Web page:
It often happens that crimes are committed with very few witnesses present or direct evidence linking the perpetrators are left at the crime scene to enable the police to trace and apprehend suspects. As we wrote previously, policing does not take place in isolation, but is a combined effort by the community and stakeholders to assist in providing information that can lead to the successful arrest and prosecution of suspects.
The use of informants by the police plays an integral role in helping to report and combat crime and is accepted as standard both locally and internationally.
What is an informer?
An informer is any person who gathers or supplies information to the police regarding:
The commission of an offence
An alleged offence
A suspect or accomplice
Exhibits or any preparations to commit any offence or, evidence which can be used in criminal proceedings or evidence concerning the prevention of such commission of offence
Every person in the community is a potential informer and they can be seen as whistle-blowers of crime.
We find three types of police informants. These are fulltime, temporary and occasional informants.
A fulltime informer is a person who is employed in the police service with the permission obtained from the office of the inspector general and can be paid a salary according to the discretion of the Inspector General, after appointment for the period of employment.
A temporary employed informer is a person who only discloses information from time to time and is compensated according to the value of information together with the occasional informer. An occasional informer only discloses information that he or she may come across and they have nothing to do with the case apart from the interest to assist the police.
The police have to measure, test and evaluate the reliability of an informer for recruitment. This may be tested on the basis where facts from such an informer can be verified
An informer only has to provide t important information that may lead to the arrest of the perpetrators or that the case may require and not investigate the matter. The entire investigation remains the duty of the police and is steered by the investigating officer.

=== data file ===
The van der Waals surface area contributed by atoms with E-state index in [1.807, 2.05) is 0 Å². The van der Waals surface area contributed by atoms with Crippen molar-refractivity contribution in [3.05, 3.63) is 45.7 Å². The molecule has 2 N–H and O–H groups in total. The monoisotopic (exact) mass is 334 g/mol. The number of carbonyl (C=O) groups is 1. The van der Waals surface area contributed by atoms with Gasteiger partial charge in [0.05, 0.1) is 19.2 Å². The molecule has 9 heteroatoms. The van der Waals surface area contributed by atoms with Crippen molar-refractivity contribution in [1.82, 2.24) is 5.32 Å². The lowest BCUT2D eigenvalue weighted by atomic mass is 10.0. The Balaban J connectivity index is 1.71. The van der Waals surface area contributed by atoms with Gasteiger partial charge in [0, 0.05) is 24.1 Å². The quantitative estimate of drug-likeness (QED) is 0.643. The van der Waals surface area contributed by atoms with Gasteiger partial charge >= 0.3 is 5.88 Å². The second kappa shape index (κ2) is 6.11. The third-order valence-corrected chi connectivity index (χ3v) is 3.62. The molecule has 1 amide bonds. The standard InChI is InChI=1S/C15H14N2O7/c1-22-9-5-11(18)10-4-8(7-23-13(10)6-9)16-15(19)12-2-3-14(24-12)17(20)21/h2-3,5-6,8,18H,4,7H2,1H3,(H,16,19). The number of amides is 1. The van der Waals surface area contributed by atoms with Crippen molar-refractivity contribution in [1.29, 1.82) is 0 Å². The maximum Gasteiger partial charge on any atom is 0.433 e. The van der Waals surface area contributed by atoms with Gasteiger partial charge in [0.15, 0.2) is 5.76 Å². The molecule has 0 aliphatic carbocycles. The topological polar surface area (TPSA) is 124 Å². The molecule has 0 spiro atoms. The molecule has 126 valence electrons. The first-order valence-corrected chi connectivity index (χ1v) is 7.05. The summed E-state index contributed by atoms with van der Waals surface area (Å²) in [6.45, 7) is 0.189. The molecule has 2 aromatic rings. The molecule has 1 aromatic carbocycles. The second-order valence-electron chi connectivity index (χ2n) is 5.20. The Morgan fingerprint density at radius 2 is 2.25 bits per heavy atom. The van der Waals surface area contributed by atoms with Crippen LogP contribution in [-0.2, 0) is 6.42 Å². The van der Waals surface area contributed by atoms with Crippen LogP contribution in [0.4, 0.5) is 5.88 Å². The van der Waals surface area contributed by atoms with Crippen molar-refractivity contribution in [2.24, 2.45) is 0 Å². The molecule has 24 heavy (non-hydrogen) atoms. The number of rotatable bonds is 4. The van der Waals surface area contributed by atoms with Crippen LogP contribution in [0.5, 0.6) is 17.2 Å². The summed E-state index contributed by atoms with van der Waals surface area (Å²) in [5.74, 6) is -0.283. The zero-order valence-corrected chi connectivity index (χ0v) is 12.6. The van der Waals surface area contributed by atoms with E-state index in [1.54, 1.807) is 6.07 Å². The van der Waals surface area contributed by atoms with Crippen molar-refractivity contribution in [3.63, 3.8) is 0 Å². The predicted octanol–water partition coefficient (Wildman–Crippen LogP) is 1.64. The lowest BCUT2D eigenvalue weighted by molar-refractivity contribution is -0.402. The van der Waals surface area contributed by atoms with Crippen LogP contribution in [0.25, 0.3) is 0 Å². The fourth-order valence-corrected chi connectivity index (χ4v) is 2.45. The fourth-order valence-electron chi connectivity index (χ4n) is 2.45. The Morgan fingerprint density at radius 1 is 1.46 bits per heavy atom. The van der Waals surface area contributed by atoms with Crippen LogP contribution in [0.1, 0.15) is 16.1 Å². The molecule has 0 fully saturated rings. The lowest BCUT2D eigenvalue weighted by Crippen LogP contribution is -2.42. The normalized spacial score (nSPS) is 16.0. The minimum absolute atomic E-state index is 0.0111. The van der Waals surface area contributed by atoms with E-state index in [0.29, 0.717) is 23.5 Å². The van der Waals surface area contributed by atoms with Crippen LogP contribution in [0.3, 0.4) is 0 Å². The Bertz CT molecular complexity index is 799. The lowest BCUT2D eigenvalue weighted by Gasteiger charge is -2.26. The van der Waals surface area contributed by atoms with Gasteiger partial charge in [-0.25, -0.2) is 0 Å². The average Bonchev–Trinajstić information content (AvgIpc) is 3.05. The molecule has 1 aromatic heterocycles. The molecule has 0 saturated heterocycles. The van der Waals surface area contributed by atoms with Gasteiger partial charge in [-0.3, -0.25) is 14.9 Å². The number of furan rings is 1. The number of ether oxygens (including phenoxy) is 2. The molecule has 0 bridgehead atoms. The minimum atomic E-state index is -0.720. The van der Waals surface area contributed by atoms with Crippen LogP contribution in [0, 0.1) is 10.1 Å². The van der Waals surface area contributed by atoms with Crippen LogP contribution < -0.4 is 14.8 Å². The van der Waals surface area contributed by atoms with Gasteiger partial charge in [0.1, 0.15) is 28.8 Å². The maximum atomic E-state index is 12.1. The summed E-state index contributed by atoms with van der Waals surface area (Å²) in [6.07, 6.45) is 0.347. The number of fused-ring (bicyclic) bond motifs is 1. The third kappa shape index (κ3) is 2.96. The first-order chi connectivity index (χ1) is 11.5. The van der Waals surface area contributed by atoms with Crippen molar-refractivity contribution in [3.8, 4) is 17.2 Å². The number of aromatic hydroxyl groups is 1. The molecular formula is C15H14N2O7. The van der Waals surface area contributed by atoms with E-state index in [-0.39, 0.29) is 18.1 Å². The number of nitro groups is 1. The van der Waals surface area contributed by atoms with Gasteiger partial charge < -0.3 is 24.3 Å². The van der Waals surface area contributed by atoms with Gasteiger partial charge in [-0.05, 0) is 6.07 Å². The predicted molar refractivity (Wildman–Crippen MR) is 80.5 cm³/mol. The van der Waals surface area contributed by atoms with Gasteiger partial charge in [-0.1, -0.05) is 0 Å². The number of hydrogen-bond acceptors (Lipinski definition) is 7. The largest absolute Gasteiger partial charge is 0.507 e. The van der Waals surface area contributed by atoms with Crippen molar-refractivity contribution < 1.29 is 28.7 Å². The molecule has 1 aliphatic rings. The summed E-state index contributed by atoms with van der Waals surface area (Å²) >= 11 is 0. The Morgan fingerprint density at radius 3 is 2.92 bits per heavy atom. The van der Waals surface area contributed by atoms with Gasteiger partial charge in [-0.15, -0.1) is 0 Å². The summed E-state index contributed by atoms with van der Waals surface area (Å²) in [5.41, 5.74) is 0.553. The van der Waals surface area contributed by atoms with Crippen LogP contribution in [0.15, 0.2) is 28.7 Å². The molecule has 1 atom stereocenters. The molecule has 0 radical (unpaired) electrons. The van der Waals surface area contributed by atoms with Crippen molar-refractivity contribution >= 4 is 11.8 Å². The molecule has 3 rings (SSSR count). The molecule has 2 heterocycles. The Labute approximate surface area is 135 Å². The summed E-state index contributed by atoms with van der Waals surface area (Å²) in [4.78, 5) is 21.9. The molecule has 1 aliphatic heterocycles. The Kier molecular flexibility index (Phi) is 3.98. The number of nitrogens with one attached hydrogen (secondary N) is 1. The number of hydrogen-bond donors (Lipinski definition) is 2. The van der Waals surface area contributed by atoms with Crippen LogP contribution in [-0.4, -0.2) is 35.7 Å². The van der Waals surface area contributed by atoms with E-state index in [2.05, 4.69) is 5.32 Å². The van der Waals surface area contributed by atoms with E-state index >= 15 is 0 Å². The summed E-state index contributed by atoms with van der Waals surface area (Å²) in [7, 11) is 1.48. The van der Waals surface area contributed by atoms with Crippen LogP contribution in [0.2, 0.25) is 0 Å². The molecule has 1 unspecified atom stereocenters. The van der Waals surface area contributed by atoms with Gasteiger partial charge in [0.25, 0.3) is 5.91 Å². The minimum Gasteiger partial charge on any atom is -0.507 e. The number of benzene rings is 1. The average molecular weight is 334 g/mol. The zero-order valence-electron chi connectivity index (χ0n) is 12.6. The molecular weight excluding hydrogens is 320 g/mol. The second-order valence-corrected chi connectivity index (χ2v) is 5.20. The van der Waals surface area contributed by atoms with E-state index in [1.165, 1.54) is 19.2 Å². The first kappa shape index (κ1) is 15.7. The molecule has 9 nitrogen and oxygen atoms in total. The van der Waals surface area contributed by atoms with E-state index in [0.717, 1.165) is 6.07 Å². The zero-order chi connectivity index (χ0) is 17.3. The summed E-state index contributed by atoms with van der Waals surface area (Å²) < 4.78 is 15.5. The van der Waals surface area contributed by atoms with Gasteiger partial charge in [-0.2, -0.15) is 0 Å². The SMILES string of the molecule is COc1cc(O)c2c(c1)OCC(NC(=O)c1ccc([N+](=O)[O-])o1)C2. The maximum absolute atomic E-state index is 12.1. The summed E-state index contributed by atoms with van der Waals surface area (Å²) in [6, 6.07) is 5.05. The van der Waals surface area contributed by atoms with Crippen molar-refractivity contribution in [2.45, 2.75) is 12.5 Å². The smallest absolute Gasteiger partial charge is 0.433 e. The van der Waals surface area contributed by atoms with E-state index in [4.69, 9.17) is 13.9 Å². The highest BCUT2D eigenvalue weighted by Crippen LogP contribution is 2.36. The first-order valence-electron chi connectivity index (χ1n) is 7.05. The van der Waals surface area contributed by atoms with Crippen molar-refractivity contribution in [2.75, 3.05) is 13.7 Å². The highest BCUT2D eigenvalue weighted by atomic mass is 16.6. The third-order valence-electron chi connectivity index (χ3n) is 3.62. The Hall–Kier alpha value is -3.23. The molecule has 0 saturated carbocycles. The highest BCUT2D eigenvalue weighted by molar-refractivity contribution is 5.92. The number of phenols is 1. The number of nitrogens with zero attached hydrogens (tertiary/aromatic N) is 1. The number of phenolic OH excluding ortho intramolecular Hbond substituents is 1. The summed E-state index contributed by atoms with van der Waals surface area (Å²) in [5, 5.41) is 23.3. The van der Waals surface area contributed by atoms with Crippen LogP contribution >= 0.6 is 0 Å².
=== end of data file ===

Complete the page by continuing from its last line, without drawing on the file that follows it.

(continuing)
Section 202 of Act 51/77 Criminal Procedure Act provides for informer privilege regarding disclosure of identity.
The identity of the informer is protected by the police and classified as highly secret information. This ensures that members of the public will not be afraid or fear reprisals because their identity will be fully protected. At any given time, the informer must be protected against the revenge of the accused.
For registration purposes, any person who is willing to be an informer must provide truthful contact details and particulars of capabilities and movements to the police. Investigators may recruit their own informers.
Nowadays, offenders are perceived to be specialised and therefore commit crimes on an almost scientific basis. Today’s life is much faster, and the criminals are more sophisticated than a few years ago. Police officers will be unable to achieve a high rate of success on their own and require increasing assistance from the public to give information.
Policing in general cannot exist on its own. There is a need for community support to solve many other crimes, hence the need for informers.
*Compiled by the Namibian Police Public Relations division.